In the blockchain-based energy transaction scenario, the decentralization and transparency of the ledger will cause the users’ transaction details to be disclosed to all participants. Attackers can use data mining algorithms to obtain and analyze users’ private data, which will lead to the disclosure of transaction information. Simultaneously, it is also necessary for regulatory authorities to implement effective supervision of private data. Therefore, we propose a supervisable energy transaction data privacy protection scheme, which aims to trade off the supervision of energy transaction data by the supervisory authority and the privacy protection of transaction data. First, the concealment of the transaction amount is realized by Pedersen commitment and Bulletproof range proof. Next, the combination of ElGamal encryption and zero-knowledge proof technology ensures the authenticity of audit tickets, which allows regulators to achieve reliable supervision of the transaction privacy data without opening the commitment. Finally, the multibase decomposition method is used to improve the decryption efficiency of the supervisor. Experiments and security analysis show that the scheme can well satisfy transaction privacy and auditability.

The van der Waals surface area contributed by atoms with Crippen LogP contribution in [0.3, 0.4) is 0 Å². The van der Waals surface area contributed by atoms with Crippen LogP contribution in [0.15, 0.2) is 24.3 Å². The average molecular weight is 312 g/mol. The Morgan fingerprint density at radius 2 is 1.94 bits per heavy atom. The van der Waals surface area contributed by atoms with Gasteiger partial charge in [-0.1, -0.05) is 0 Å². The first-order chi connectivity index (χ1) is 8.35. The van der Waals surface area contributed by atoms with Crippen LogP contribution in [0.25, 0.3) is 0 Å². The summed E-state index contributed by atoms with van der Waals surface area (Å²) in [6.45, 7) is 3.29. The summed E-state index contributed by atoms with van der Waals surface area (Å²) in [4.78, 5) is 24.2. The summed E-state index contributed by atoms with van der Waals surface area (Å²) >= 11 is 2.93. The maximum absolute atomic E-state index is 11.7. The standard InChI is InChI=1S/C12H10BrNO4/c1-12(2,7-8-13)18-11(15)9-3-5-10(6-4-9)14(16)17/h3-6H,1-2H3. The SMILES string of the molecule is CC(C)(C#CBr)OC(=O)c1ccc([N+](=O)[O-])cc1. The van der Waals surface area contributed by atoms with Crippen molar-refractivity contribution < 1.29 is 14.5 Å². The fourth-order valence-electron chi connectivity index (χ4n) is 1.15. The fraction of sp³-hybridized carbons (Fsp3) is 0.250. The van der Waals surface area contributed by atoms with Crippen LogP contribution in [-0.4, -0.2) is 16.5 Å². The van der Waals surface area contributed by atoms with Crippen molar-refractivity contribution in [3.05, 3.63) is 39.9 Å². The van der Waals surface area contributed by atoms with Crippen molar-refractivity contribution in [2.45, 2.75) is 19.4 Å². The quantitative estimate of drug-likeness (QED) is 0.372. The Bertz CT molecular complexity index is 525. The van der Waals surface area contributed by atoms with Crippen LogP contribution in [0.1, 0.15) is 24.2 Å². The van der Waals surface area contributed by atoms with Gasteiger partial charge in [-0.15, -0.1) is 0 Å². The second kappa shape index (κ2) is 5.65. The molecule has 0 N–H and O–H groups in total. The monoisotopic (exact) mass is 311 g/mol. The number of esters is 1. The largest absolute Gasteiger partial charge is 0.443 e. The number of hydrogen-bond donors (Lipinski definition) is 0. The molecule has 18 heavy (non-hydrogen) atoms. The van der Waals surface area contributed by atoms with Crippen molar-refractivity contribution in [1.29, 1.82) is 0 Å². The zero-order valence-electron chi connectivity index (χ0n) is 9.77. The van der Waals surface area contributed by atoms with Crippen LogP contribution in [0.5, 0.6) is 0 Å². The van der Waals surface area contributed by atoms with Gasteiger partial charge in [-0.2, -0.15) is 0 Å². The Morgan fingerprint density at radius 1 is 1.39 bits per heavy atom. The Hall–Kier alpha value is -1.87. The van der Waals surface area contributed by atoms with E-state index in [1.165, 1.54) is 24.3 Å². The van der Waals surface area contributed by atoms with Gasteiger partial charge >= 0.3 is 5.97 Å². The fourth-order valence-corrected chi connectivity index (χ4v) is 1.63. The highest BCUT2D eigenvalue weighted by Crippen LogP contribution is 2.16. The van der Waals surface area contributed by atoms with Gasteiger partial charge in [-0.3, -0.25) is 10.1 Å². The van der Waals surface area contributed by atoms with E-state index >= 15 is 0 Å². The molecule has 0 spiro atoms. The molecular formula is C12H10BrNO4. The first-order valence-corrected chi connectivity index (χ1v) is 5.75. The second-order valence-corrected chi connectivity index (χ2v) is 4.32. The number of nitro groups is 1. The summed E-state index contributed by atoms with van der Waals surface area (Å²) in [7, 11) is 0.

1. Introduction

With the birth of Bitcoin [1], blockchain, as the underlying technology of Bitcoin [2], has been widely used in finance, medical data sharing, supply chain, energy trading, and other fields. Blockchain has the advantages of decentralization, tamper-proof, autonomy, traceability, and so on, which is regarded as the future of infrastructure. The subsequent emergence of Ethereum means that smart contracts can be used to settle the problem of decentralized applications in the currency fields [3, 4]. At present, the application mode of blockchain can be divided into three categories, public chain, consortium blockchain, and private chain. The public chain allows users to enter and exit freely, while the consortium blockchain and private chain require authorization and verification before joining. The consortium blockchain is a blockchain composed of multiple institutions. The designated members of the consortium blockchain participate in the consensus process and the maintenance of the ledger. The consortium blockchain has the advantages of fast transaction processing speed and high transaction efficiency. Therefore, it is widely used in energy trading, commodity traceability, supply chain management, and other fields. In the field of energy trading, blockchain technology is used to integrate scattered energy nodes to establish a distributed energy trading platform based on P2P transactions. It does not require third-party intermediaries and provides a low-cost trading platform for transactions between distributed energy nodes. The most important feature is that it can reasonably settle the trust problem in distributed energy transactions. Simultaneously, the blockchain-based transaction model can promote the fairness and openness of transactions in the Energy Internet and accelerate the circulation of data elements.